Select the menu Source | Organize Imports to resolve these errors. Because you added the “org.slf4j” to your dependency list, you will be prompted to choose one of two potential sources for importing the “Logger” class. Select org.slf4j.Logger and click Finish.

Now the errors in the class should have been resolved. Save the HelloOsgi class.

The complete set of code (with import statements) is shown below.

package org.eclipse.kura.example.hello_osgi;

import org.osgi.service.component.ComponentContext;

import org.slf4j.Logger;

import org.slf4j.LoggerFactory;

public class HelloOsgi {

    private static final Logger s_logger = LoggerFactory.getLogger(HelloOsgi.class);

    private static final String APP_ID = "org.eclipse.kura.example.hello_osgi";

    protected void activate(ComponentContext componentContext) {

        s_logger.info("Bundle " + APP_ID + " has started!");

        s_logger.debug(APP_ID + ": This is a debug message.");

    }

    protected void deactivate(ComponentContext componentContext) {

        s_logger.info("Bundle " + APP_ID + " has stopped!");

    }

}

For more information on using the Simple Logging Facade for Java (slf4j), see the Logger API.

Switch back to the Manifest Editor. Under Automated Management of Dependencies, ensure the Import-Package option button is selected. Click the add dependencies link to automatically add packages to the dependencies list based on the “import” statements in your example code. Save changes to the Manifest again.

Create Component Class

Right-click the example project and select New | Other. From the wizard, select Plug-in Development | Component Definition and click Next.

In the Class field of the New Component Definition window shown below, click Browse.

Enter the name of your newly created class in the Select entries field. In this case, type the word “hello”, and you will see a list of matching items. Select the HelloOsgi class and click OK.

In the Enter or select the parent folder field of the New Component Definition window, add “/OSGI-INF” to the existing entry (e.g., org.eclipse.kura.example.hello_osgi/OSGI-INF). Then click Finish.

After the Component class has been created, it will open in the Workspace. In the Overview tab, the Name and Class point to our Java class. Set the Activate field to activate and set the Deactivate field to deactivate. Doing so tells the component where these OSGi activation methods are located. Then save the Component class definition file.

Deploying the Plug-in

The next few sections describe how to create a stand-alone JAR file as a deployable OSGI plug-in and how to create an installable Deployment Package.

An OSGi bundle is a Java archive file containing Java code, resources, and a Manifest.

A Deployment Package is a set of resources grouped into a single package file that may be deployed in the OSGi framework through the Deployment Admin service and may contain one or more bundles, configuration objects, etc.

Export the OSGi Bundle

Your bundle can be built as a stand-alone OSGi plug-in.

To do so, right-click the project and select the Export menu. This is equivalent to running javac on your project. From the wizard, select Plug-in Development | Deployable plug-ins and fragments and click Next.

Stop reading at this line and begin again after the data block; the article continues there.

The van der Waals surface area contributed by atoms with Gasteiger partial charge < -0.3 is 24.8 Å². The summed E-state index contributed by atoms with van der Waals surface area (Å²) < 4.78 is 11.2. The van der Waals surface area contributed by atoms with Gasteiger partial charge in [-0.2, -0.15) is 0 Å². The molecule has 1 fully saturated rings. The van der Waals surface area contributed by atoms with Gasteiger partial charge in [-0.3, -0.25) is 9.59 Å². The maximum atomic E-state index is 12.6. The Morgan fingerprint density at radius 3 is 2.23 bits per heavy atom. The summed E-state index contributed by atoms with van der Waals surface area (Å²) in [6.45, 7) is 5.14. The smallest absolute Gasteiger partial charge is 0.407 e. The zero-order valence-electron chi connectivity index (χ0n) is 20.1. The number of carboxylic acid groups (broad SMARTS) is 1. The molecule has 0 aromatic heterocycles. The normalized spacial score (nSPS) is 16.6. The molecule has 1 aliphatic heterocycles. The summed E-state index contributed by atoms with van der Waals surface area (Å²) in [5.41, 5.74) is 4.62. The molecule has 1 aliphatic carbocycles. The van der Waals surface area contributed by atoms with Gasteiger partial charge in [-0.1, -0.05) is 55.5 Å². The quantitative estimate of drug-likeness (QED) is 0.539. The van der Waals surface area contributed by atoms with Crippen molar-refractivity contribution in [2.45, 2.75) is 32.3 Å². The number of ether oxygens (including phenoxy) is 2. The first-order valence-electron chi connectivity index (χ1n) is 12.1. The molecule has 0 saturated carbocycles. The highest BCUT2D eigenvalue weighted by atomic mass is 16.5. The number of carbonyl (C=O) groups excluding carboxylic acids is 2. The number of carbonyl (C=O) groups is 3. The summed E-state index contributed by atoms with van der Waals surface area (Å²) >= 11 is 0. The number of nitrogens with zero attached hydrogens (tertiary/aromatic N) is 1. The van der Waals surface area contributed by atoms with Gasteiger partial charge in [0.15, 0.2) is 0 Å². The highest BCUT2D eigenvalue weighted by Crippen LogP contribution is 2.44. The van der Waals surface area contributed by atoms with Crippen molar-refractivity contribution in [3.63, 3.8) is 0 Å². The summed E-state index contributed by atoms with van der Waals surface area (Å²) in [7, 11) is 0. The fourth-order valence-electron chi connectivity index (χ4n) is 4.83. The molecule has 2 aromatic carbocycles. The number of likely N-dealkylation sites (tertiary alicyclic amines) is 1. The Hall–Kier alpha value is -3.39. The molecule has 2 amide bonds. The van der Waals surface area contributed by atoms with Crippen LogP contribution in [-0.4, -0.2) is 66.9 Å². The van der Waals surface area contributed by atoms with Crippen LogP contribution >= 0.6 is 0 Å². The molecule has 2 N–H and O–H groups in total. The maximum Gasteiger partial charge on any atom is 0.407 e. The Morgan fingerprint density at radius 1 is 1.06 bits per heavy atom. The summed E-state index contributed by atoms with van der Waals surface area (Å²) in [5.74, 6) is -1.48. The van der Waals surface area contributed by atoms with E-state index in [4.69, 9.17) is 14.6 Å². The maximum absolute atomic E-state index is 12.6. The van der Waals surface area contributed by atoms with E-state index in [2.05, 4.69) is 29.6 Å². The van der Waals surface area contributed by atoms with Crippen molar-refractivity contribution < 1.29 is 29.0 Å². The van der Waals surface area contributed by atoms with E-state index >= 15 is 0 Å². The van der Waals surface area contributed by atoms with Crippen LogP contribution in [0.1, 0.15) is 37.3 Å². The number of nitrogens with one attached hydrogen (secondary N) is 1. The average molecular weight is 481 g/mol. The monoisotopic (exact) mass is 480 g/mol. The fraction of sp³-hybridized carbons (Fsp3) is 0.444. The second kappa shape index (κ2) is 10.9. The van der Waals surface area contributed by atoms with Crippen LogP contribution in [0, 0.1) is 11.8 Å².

Under Available Plug-ins and Fragments of the Export window, ensure the newly created plug-in is selected. Under Destination, select the Directory option button and use the Browse button to select an appropriate place to save the JAR file on the local file system.

NOTE: During the deployment process that is described in the following section, you will need to remember the location where this JAR file is saved.

Click Finish.

This will create a JAR file in the selected directory (e.g., /home/joe/myPlugins/plugins/org.eclipse.kura.example.hello_osgi_1.0.0.jar).

Create a Deployment Package

Rather than creating a stand-alone plug-in, you can also create a Deployment Package that contains multiple bundles, configuration elements, etc. that can be deployed into an OSGi framework. In this example, you will simply create a Deployment Package containing the “hello_osgi” bundle. This step requires mToolkit to be installed. (See Kura Setup for instructions on setting up the Eclipse development environment.)

Right-click the project and select New | Folder. Select the org.eclipse.kura.example.hello_osgi project and enter a folder named “resources”.

Then repeat this step to create a folder named “dp” under the resources folder. The resources/dp folder will be used to store the Deployment Package.

Select File | New | Other. Select OSGi | Deployment Package Definition and click Next.

Ensure that the Target folder field of the New dpp file window is set to the /[project_name]/resources/dp folder. In the File name field, enter the name for the new Deployment Package file to create, such as “hello_osgi”. A version number can also be entered in the Version field. Then click Finish.

Under the resources/dp folder in your project, verify that the [filename].dpp file was created. This is a Deployment Package Project that provides information needed to create the Deployment Package, such as its output directory, ant build file, etc.

Select the Bundles tab and then click New. In the Bundle Path column, select the browse icon. Browse to the bundle’s JAR file created earlier. Select the file and click Open. Doing so should populate the remaining columns as needed.

Save changes to the deployment package file.

In the resources/dp folder, right-click the .dpp file. Select Quick Build. A new [filename].dp file will be created in the same directory. This is the final Deployment Package that can be installed on a remote target system.

In conclusion, you were able to create a new bundle from scratch, write the Java code and Activator, modify the Manifest, and build the plug-in and/or Deployment Package that can be used in a Kura environment.

The next steps will be to test your code in an Emulation mode and/or to deploy your code to a target system running Kura. See Testing and Deploying Bundles to continue with those steps.